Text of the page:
From rolling hills to river bluffs, Marion County is a must-see when visiting northeastern Missouri. Its county seat Palmyra has been called the ‘handsomest city in north Missouri’ thanks to its beautifully preserved collection of over 200 antebellum buildings, while the riverside city of Hannibal should be a stop-off on any dedicated bookworm’s itinerary. Nestled on the banks of the mighty Mississippi River, the town is where iconic American author Mark Twain spent his formative years and home of the Mark Twain Boyhood Home and Museum and the Mark Twain Cave — which some may recognize as McDougal’s Cave from the writer’s classic novel, The Adventures of Tom Sawyer.
With over 500 miles of Table Rock Lake’s shoreline, it’s easy to see why thousands of visitors flock to Stone County each year. The county boasts the biggest number of square miles covered by water in the whole state and is naturally a top destination for fishing, boating and waterskiing, but with such stunning views and gorgeous lakefront resorts, simply taking in the scenery is a joy in itself. Stone County is also the location of the beautiful Dogwood Canyon Nature Park — 10,000 acres of rugged, unspoiled Ozark Mountain terrain where visitors will find crystal clear streams and cascading waterfalls.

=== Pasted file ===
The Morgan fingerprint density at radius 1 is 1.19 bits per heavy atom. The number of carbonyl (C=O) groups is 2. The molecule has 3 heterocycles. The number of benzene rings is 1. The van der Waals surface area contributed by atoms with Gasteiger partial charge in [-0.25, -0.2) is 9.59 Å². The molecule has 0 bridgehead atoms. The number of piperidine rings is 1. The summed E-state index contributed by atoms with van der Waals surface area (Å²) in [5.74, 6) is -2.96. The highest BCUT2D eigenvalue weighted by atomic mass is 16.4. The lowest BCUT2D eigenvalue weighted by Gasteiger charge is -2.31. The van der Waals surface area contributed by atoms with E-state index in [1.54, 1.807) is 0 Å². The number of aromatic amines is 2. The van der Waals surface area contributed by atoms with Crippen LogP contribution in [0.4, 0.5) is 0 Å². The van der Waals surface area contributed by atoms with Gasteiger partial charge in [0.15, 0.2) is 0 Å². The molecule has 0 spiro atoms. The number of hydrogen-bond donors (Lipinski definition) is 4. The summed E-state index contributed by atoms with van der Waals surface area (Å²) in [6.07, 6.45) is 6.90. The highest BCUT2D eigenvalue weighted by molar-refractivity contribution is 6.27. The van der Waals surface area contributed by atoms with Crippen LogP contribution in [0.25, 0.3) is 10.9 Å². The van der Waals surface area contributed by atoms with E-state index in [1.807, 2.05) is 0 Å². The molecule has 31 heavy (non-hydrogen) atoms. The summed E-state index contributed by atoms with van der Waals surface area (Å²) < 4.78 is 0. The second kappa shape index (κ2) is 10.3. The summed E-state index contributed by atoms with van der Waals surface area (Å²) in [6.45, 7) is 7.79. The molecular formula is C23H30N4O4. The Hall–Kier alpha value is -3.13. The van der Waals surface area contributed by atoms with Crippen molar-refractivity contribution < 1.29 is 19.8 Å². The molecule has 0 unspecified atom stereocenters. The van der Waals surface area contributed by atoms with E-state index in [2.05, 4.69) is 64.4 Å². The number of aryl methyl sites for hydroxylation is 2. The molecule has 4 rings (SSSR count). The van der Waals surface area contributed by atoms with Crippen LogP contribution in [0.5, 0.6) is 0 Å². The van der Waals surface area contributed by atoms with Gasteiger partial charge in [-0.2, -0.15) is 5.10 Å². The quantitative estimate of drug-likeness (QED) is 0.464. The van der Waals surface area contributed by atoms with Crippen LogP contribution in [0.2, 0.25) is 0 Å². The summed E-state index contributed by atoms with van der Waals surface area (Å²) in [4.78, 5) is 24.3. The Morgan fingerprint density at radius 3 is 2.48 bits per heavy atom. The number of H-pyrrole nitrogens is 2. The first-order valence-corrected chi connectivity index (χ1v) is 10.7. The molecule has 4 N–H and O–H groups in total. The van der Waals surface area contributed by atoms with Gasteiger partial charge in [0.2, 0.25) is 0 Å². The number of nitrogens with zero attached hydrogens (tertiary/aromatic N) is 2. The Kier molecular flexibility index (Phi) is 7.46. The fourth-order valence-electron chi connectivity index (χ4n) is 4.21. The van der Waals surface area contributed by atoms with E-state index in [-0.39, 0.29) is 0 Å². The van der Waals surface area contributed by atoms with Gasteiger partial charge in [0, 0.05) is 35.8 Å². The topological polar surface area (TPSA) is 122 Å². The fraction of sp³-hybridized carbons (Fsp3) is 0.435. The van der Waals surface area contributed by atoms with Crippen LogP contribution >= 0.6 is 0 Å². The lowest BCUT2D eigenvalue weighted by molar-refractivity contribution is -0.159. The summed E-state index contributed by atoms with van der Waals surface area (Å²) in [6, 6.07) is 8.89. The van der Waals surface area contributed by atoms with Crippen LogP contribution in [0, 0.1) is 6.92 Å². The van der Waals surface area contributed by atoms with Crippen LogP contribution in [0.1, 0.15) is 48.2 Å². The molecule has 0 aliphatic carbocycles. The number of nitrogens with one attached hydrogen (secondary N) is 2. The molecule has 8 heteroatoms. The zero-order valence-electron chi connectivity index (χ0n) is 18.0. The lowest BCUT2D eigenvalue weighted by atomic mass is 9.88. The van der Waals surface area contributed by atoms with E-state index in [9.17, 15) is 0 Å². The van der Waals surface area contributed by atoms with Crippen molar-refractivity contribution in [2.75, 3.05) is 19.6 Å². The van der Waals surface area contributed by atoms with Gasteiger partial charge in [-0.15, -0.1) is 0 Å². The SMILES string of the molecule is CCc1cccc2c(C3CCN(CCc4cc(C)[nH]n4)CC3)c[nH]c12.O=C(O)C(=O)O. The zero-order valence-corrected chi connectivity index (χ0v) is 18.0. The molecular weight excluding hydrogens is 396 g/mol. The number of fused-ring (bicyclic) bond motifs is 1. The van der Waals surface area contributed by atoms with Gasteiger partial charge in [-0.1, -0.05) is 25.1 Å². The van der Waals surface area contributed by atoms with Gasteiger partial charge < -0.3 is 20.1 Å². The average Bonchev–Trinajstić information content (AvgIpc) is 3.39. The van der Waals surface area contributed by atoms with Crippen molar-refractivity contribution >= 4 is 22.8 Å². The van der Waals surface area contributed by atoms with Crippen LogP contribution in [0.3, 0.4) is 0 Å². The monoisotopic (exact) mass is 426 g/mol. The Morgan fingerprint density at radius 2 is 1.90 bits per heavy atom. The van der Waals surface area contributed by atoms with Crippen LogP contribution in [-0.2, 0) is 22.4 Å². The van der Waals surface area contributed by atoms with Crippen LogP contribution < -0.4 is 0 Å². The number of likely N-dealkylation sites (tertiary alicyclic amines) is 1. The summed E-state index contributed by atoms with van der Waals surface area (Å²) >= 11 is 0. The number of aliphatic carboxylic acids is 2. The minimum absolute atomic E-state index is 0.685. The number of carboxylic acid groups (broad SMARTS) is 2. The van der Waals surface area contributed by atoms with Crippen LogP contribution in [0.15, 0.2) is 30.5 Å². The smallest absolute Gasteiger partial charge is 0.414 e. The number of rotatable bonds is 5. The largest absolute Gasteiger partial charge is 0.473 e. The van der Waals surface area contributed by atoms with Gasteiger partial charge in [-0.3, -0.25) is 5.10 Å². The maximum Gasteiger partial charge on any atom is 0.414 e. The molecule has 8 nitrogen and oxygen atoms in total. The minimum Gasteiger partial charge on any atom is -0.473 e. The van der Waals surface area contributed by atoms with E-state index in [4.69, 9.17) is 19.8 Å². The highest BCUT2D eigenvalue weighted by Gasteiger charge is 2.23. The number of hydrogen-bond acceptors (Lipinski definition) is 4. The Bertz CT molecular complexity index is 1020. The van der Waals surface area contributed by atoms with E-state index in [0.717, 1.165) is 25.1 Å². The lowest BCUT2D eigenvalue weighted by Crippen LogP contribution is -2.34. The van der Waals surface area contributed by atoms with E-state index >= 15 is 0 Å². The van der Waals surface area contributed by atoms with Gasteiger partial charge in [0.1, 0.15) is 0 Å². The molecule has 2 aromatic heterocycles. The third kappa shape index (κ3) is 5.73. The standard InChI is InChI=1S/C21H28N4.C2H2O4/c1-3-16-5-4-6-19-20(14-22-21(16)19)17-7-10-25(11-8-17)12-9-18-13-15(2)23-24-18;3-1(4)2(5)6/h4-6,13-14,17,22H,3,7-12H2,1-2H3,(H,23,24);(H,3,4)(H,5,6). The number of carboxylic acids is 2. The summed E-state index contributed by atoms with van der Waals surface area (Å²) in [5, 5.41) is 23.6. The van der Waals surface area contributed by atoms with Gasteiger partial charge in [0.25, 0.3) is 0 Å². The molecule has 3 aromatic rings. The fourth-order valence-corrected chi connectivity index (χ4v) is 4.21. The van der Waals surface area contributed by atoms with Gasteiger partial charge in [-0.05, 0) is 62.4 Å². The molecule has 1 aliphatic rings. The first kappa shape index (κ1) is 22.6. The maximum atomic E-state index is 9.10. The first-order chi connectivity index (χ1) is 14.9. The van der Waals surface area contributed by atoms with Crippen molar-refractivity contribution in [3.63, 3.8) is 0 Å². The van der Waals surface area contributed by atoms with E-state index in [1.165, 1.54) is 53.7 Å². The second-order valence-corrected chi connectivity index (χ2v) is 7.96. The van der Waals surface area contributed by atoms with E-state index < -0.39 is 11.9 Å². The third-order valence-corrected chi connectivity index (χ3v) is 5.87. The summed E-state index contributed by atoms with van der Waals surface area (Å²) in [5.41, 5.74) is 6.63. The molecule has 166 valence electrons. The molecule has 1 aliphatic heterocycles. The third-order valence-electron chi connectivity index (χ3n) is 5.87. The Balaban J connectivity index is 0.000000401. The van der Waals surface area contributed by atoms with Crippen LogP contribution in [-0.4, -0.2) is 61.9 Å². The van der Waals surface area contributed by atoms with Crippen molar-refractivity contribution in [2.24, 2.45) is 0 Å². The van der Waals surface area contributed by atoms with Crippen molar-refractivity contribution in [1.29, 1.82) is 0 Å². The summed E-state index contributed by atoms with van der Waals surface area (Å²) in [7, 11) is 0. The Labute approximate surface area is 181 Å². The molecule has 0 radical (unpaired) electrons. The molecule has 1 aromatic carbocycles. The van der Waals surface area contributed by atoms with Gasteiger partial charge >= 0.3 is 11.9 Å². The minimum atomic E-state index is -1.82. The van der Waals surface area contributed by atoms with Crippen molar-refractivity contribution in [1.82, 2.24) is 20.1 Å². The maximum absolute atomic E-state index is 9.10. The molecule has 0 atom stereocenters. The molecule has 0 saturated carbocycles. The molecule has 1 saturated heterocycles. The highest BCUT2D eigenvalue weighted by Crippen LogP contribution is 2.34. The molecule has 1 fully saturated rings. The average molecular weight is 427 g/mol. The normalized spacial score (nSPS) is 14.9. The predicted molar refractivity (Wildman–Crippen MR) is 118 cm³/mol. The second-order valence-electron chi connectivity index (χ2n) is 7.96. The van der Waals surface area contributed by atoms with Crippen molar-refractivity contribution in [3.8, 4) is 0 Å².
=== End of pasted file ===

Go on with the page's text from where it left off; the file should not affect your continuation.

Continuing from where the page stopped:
Located some 60 miles down the Mississippi River from Missouri’s second biggest city St. Louis, Sainte Genevieve County is one of the state’s most historic and charming regions. Its county seat of the same name, which dates back to the early 18th century when French settlers made their home in the region, is Missouri’s oldest town and retains its historic charm in its French Colonial-style architecture and centuries-old traditions like La Guiannée. Further into the county, natural attractions like Hawn State Park, a popular destination during fall, and Hickory Canyons Natural Area, with its wet-weather waterfalls, offer plenty of hiking opportunities and scenic views.
Just downriver from Missouri’s state capital Jefferson City lies Osage County — a scenic region of rolling hills and fertile farmland fed by its rivers and countless creeks. Naturally, agriculture and agritourism play a big part in Osage County’s appeal, and visitors can get a taste of rural life via a tour of its farms, the weekly farmers’ market in the tiny town of Chamois or the annual Taste of Osage County festival. With 3,000 acres of protected natural land, including the Painted Rock Conservation Area with its breathtaking views over the Osage River, the county is also a destination for hikers and nature lovers.
Largely rural and home to just a handful of small towns, Ozark County is the ideal destination for getting away from it all. With over 38,000 acres of the Mark Twain National Forest and the tranquil waters of Bull Shoals Lake waiting to be explored, Ozark County is perfect for lovers of the outdoors, and history buffs won’t be disappointed either — no trip to the county is complete without a tour of its historic grist mills, three of which have been restored and are open to the public. For a real taste of local culture, make a stop at the annual Hootin an Hollarin festival — a celebration of Ozark heritage held for the past 55 years in the county seat of Gainesville.